Love not war, hugs not bombs.

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People Are Getting Nicer. Really.

Noah Smith is a Bloomberg View columnist. He was an assistant professor of finance at Stony Brook University, and he blogs at Noahpinion.
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In recent days, we’ve seen the eruption of protests in response to the choking death of Eric Garner, the fatal shooting of Michael Brown and other episodes of police violence. We’ve also learned of the true brutality and extent of the CIA’s torture program. Meanwhile, on the international stage, we’ve watched the depredations of ISIS, whose savagery recalls the Middle Ages, and the return of war to Europe in the form of Vladimir Putin’s campaign to turn Ukraine into a failed state. It's as if the old adage, that violence and war will always be with us, is being proven right.

Except the old adage is not right. The wars and violence we see on the news are real, but their immediacy makes us miss the big picture. To get a broader view, go pick up a copy of Steven Pinker’s "The Better Angels of Our Nature: Why Violence Has Declined."

Pinker is a psychologist at Harvard, but in making the case against violence, he calls on much more than psychology. Two-thirds of this 800-plus page book is devoted to an exhaustive history of violence, from war to murder to judicial punishment. Pinker doesn’t build an intricate case -- instead, he assaults you with an avalanche of data, like some kind of ancient Greek god hurling mountains.

Reading "The Better Angels" takes a strong stomach -- be prepared to learn the intricate details of quite a few medieval torture methods. But in every case, the numbers agree -- human society has become much less violent than at any time in our past.

War is way down, despite the eruption of the World Wars in the 20th century. In the past, most people experienced war in the form of pitched battles, deadly massacres or raids. Nowadays, only a few unlucky countries know the scourge of war, and far fewer people are killed.

Violence by individuals and governments is down as well. The second half of the 20th century saw a rise in violent crime, both in the U.S. and in other rich countries. But since about 1990, violent crime has declined and is back down to where it was more some four decades ago.

Governments have become less violent in most ways as well. The cruel and unusual punishments and arbitrary mass killings that dominated most of humanity’s past are gone, along with slavery. As with war and crime, there are a few notable exceptions to this trend, such as the U.S. war on drugs and the imprisonment boom that has only recently started to reverse itself.

The thing about Pinker’s fact avalanche is that even if you question parts of it, there are so many parts that you can’t beat them all. Critics who bitterly attack Pinker’s thesis simply end up looking like ideologues engaging in motivated reasoning. If it’s at all possible to make a decisive empirical case for a huge overarching historical trend, Pinker has made it.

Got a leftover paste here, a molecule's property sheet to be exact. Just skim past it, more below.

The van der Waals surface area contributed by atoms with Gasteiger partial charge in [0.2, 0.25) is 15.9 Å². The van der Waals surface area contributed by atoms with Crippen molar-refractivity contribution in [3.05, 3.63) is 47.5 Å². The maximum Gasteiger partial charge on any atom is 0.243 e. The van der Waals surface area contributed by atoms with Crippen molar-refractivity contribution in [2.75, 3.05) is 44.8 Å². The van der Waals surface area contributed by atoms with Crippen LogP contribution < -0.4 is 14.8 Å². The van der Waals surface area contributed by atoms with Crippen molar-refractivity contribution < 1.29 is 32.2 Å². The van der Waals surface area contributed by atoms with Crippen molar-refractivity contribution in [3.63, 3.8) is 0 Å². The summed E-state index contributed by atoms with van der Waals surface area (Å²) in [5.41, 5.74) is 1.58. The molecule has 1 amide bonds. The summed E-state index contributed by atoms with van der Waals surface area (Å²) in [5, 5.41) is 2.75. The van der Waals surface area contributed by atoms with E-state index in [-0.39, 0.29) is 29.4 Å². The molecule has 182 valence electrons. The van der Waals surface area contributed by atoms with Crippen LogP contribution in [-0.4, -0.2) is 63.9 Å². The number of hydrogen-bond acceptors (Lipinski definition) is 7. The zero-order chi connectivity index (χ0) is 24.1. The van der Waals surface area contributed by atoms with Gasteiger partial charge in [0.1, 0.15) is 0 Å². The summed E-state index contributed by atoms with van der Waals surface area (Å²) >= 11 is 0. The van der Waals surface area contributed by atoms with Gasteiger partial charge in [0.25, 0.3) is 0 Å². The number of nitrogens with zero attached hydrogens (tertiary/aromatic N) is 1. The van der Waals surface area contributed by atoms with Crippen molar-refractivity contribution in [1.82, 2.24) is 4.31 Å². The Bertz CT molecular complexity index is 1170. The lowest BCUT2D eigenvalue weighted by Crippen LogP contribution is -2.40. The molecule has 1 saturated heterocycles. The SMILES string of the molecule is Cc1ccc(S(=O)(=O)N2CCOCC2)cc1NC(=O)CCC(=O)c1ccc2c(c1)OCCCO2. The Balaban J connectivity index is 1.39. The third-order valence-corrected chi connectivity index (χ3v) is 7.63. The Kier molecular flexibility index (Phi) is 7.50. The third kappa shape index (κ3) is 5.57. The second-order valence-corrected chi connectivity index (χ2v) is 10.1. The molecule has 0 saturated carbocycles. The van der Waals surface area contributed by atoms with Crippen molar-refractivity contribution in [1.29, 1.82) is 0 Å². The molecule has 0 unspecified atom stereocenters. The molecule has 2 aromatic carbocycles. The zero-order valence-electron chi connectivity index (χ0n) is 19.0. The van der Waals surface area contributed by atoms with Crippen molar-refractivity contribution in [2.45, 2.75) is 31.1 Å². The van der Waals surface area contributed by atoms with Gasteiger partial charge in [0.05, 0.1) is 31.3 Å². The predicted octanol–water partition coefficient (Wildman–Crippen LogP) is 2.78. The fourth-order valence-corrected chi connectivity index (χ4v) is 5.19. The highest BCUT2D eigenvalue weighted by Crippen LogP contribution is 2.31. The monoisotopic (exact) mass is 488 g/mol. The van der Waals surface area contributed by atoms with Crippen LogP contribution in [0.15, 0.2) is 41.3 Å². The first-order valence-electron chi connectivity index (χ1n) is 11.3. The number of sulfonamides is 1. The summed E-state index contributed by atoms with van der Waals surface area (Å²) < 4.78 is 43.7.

The one irremovable fly in Pinker’s soup, of course, is the possibility of nuclear war. Even though the Cold War ended peaceably and nuclear stockpiles have declined, the possibility can’t be ruled out, and it never will be. Historical trends are not laws of nature. Pinker proves that violence has receded, but we can never be certain that it won’t surge back someday.

As for explanations for why violence has gone down, Pinker uses the same approach, tossing out so many theories -- Democratic Peace theory, Liberal Peace theory and about a billion more -- that they can’t all be true at once. We will almost certainly never know which of the theories are right, since it takes much more evidence to prove a historical theory than to simply observe a trend. The key truth remains -- even if none of the theories Pinker offers hold water, the incredible overwhelming fact of declining violence remains.

But there is one of Pinker’s ideas that I really hope is true. Pinker modifies the ideas of German sociologist Norbert Elias to suggest that big reductions in violence often follow “civilizing offensives,” broad social movements intended to combat violent outbreaks and to set new, less tolerant standards for the amount of violence that society is willing to accept.

Seen through the lens of this idea, recent events in the U.S. may be cause for optimism. The incarceration boom and the militarization of the police can be seen as a natural response to the crime wave of the 20th century. But now that the crime wave is over, Americans are no longer willing to accept the state violence that they used to tolerate. Naturally, police are unwilling to give up their power and privilege, but if the historical pattern holds true, the American citizenry will slowly force them to become less violent.

The movement to force police to wear body cameras is an encouraging example. Already, the civilizing offensive is leading to progress.

The outcry over CIA torture is similar. Most Americans will not stand for our government engaging in “forced rectal feeding,” making prisoners stand on broken legs or maintaining a medieval dungeon called the “salt pit.”

Violence has gone down, but it didn’t happen automatically. It happened because of the constant effort of normal people who dream of a better world. And we’ve been winning. There’s a lot left to be done, so let’s continue the fight. The evidence of our past victories should encourage us.

This column does not necessarily reflect the opinion of Bloomberg View's editorial board or Bloomberg LP, its owners and investors.

To contact the author on this story:
Noah Smith at nsmith150@bloomberg.net

To contact the editor on this story:
James Greiff at jgreiff@bloomberg.net